Key achievements include the force in Somalia, where 17,700 AU troops from five nations are fighting to claw back territory from Al-Qaeda linked Shebab insurgents from the government.
High casualty rates — one senior UN official recently estimated as many as 3,000 African troops had been killed since 2007, similar to the numbers of UN peacekeepers killed worldwide since 1948 — show the AU force’s willingness to take the risk of active combat roles, but also reflect the cost of success.
Although funding for that mission comes mainly from Western backers, its role in Somalia shows the potential for an AU force.
The commitment of African nations to peacekeeping roles is clear: the peacekeeping mission in Sudan’s war-torn western Darfur region is a hybrid AU-UN force, while Mali now has a — belatedly deployed — African-led international support mission.
Five of the top ten contributors of soldiers and police officers to UN missions are African.
However, some say the AU’s labyrinthine bureaucracy — which with 54 members has double the number of the European Union — hampers a rapid response to a crisis.
“There is a management structure within the AU that shies away from delegation and seeks to micro-manage…this makes responding to rapidly changing events difficult,” Alex Vines, from Britain’s Chatham House, wrote in a recent report.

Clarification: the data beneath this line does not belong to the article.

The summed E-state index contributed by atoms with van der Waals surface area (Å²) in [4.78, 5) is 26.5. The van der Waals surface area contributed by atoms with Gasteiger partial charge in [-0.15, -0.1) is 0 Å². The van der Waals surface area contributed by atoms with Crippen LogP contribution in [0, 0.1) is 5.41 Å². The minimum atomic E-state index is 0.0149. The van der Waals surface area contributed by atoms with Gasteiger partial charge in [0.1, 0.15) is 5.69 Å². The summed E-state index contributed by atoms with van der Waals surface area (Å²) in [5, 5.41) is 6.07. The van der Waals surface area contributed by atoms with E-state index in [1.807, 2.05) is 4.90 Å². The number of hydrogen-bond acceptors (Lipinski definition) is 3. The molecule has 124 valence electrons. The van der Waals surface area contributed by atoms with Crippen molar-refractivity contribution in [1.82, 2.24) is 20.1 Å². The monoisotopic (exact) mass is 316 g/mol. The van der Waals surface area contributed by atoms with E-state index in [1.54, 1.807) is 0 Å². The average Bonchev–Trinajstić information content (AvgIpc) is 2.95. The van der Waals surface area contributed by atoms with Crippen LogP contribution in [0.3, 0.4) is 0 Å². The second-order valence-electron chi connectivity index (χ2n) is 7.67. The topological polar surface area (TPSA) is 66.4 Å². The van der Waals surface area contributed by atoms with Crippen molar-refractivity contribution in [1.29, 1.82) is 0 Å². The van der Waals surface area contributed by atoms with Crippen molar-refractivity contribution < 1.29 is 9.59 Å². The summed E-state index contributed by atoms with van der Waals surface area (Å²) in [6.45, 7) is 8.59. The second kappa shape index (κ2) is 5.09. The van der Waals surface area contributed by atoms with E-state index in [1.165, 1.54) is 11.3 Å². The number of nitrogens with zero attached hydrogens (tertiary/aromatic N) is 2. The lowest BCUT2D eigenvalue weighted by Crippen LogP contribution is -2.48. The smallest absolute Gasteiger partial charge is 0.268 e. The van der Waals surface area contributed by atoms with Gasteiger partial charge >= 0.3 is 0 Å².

The AU’s “African Standby Brigade” to intervene in sudden crises — a proposed force of 32,500 troops and civilians drawn from five regions of the continent — has made little headway since preparations for it started a decade ago.
“The Malian crisis, for example, is over a year old….and we are still scrambling to cobble together some peacekeeping force for when the French draw out,” Pham said.
Regional politics can hamper efforts too, with smaller or weaker nations eyeing sometimes resentfully the lead taken by more powerful neighbours, such as South Africa, or in the west, Nigeria.
Adding to the challenge of any would-be response is that the nature of conflict is also changing.
While the number of wars have dramatically dropped — there were 11 wars in 2000, and four in 2012, Chatham House calculates — numbers of small scale insurgent groups often operating across borders have grown.
“Today conflict in Africa is increasingly fragmented, tending to be fought on a smaller scale and on the peripheries of states,” said ISS analyst Jakkie Cilliers.
One example is the AU force in central Africa hunting down the Ugandan-led Lord’s Resistance Army (LRA) rebels, supported by US special forces in their efforts to end the decades-long insurgency.
International terrorism has also added to security threats, boosting the need for African nations to seek outside support.
The AU “needs intelligence, it needs cooperation, and it can’t just be done at the domestic level,” Vines said. “Sometimes you need international solution to global problems.”